My first encounter with Francis Ford Coppola’s The Conversation was about four years ago in my first film class. The professor chose this film to study sound and how it relates to image, and yesterday I found my old term paper breaking down a few scenes into the most minuscule details. It hurt to read those eight pages of boring nitpicking with my classic typo turning definitely into defiantly. It was like a literary photograph of from college, with that big ugly sweatshirt trying to cover up the fact that you hadn’t showered in a few days. The fact remains that this is the first film I ever really contemplated the importance of sound in film and it is one I would recommend both in and out of study.
The film begins at a crowded plaza, where a surveillance team led by Harry Caul, (Gene Hackman) is trying to record a conversation between two people as they walk around. The voices are scrambled, just noises like when you mumble through one of those voice scrambler toys and set it to robot. Throughout the film, it’s Harry’s job to take the recordings and make the conversation audible.
As he uncovers more and more of the conversation, he becomes concerned. This is the opposite of what Harry’s job calls for. He is simply the bugger, the third party who figures out how to record people without them knowing and then makes the recording easily understood. Getting involved with what he has recorded or why someone needs to hear it is not part of the job. But when he unscrambles one key moment, Harry starts struggling with his conscience on whether to deliver the tapes or not. Between the mystery surrounding this conversation, the dread Harry feels and the consequences following his conscience brings him, The Conversation becomes a quietly intense thriller.
Hackman’s performance is the vehicle that moves this entire film. It is through Harry that we understand the job, the dangers and the paranoia he faces. He is a very quiet, methodical, cautious, but self destructive person. His fear of intimacy, of getting too close to anyone or saying too much about himself, ruins the relationship with his girlfriend. We see later in the film why Harry never lets his guard down. It seems that the few moments he does, it always comes back to bite him. But Hackman lets Harry’s soft side show just enough in those moments that the viewer can connect, be on his side and then feel that sting of broken trust with him. That is a rare and amazing relationship to have with a character who keeps everyone at a distance.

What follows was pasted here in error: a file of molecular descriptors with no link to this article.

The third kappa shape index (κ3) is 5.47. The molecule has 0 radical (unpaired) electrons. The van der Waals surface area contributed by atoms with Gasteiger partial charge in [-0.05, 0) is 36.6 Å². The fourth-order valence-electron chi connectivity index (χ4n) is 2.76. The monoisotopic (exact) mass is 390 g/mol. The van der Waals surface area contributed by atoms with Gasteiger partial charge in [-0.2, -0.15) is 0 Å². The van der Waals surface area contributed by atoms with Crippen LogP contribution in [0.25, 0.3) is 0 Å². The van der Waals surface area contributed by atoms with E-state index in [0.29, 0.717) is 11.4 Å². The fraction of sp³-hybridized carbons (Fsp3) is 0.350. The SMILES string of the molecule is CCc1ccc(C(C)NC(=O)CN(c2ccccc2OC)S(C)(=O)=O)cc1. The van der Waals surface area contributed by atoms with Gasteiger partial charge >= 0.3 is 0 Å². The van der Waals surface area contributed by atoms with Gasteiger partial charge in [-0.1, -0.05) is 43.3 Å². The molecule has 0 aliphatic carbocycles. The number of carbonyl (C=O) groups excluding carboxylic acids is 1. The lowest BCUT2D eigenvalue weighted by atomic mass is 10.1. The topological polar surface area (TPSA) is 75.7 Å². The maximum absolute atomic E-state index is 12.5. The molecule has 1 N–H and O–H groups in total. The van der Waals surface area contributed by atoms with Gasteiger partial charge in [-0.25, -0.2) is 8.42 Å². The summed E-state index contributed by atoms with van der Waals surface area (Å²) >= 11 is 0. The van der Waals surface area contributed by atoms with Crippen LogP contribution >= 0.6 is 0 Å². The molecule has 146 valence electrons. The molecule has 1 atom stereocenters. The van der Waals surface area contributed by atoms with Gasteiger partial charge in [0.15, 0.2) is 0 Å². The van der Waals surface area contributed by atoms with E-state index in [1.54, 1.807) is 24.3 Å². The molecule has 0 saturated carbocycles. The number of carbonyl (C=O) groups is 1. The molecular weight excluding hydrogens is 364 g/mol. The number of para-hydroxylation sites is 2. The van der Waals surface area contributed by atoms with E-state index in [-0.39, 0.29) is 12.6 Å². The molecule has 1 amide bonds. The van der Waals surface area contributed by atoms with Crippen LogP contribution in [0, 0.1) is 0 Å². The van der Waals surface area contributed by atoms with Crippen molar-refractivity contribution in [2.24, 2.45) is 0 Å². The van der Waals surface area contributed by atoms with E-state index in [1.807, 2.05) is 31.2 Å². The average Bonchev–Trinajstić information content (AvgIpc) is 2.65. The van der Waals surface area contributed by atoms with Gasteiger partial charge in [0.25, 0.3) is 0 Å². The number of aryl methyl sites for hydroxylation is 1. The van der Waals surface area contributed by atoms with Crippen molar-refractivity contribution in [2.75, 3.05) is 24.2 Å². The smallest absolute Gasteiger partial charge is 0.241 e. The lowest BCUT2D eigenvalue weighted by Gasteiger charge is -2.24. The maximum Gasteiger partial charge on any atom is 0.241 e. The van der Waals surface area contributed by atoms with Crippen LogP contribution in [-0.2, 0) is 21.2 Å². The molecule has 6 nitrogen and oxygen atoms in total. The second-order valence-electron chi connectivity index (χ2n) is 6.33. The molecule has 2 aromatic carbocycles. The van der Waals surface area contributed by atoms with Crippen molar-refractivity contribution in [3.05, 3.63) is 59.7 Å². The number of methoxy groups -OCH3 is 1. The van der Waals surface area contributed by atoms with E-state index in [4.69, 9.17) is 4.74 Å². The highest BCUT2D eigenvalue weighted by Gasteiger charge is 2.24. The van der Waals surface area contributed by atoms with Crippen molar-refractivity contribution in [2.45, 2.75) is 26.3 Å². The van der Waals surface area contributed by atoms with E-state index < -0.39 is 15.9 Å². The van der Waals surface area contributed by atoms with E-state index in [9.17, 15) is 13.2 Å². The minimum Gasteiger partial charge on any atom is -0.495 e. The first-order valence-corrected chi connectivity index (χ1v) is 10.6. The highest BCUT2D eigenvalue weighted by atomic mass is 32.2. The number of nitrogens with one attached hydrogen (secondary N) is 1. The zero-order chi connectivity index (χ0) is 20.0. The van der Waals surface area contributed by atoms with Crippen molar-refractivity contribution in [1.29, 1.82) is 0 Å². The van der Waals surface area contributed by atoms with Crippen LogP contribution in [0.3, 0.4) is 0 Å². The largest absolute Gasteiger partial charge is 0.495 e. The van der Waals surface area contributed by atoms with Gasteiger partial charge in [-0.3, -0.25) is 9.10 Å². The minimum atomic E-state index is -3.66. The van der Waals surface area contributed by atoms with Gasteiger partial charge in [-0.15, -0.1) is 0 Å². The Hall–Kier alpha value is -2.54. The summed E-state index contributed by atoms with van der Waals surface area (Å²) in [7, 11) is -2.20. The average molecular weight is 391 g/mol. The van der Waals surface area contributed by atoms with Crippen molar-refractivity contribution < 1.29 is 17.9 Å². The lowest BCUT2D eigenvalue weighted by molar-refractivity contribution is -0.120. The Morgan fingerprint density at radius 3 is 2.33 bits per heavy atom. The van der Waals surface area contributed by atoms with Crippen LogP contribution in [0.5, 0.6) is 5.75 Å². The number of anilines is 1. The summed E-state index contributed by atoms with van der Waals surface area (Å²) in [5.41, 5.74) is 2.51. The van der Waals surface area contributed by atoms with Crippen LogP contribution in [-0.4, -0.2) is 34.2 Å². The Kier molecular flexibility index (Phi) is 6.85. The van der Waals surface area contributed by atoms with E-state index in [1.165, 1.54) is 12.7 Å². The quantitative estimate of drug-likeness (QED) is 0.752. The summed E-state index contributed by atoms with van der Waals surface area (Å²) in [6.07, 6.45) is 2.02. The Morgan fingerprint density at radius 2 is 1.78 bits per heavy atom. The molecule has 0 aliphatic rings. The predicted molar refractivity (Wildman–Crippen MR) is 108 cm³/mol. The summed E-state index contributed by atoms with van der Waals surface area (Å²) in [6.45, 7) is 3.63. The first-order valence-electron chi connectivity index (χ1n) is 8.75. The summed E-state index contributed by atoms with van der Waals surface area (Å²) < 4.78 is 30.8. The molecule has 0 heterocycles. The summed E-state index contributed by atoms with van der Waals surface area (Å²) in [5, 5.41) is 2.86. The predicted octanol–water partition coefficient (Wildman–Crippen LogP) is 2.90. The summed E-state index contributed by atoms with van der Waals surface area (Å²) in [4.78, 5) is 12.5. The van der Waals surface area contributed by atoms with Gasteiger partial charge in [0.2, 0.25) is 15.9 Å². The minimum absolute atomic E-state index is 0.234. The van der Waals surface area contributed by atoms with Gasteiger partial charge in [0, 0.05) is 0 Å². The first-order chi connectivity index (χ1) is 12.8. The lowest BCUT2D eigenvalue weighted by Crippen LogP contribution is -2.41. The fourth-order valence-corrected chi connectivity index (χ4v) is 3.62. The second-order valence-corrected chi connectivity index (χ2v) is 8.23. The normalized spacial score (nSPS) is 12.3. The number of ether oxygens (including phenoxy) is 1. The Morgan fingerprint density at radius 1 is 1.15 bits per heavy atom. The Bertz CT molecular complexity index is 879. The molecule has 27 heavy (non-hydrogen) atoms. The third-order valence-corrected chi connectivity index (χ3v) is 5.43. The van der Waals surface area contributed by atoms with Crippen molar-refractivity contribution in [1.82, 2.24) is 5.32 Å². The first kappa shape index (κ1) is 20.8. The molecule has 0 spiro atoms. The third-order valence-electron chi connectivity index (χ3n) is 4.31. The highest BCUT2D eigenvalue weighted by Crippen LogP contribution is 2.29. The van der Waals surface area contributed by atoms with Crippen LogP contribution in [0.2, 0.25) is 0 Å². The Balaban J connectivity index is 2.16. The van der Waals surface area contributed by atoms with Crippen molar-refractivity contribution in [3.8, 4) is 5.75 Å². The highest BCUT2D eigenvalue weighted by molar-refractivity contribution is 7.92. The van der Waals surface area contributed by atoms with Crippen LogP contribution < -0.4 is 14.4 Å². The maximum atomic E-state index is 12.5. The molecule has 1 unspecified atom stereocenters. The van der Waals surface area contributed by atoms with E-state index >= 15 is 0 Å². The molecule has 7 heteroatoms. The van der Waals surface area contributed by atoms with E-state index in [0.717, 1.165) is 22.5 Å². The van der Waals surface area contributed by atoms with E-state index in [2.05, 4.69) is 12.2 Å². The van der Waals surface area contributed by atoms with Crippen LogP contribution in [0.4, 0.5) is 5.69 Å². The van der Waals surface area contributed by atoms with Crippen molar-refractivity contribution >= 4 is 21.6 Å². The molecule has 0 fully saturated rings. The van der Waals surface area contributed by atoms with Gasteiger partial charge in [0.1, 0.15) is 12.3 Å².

It makes perfect sense for a surveillance expert to be edgy, with several door locks, an alarm system and even tells people he doesn’t have a phone when he clearly does. The real treat is seeing him react to a breach in security. One of my favorite scenes is near the beginning, when Harry first goes to his apartment. Despite his locks and a security alarm, a neighbor has put a little gift just inside his door. This nice gesture just annoys Harry and instead of thanking his neighbor for the gift, he calls and asks how she got inside.
The Conversation is a slow paced thriller that has a great deal of mystery and character study. It also holds, what I consider to be, the most horrific sound in the world. That day in class that my professor decided to watch that moment over and over again, really cranking up the sound, gave me chills for the rest of the day. I still have to mentally and physically get myself ready for that moment when I watch this film. Yet I love it.
“We’ll be listening to you.”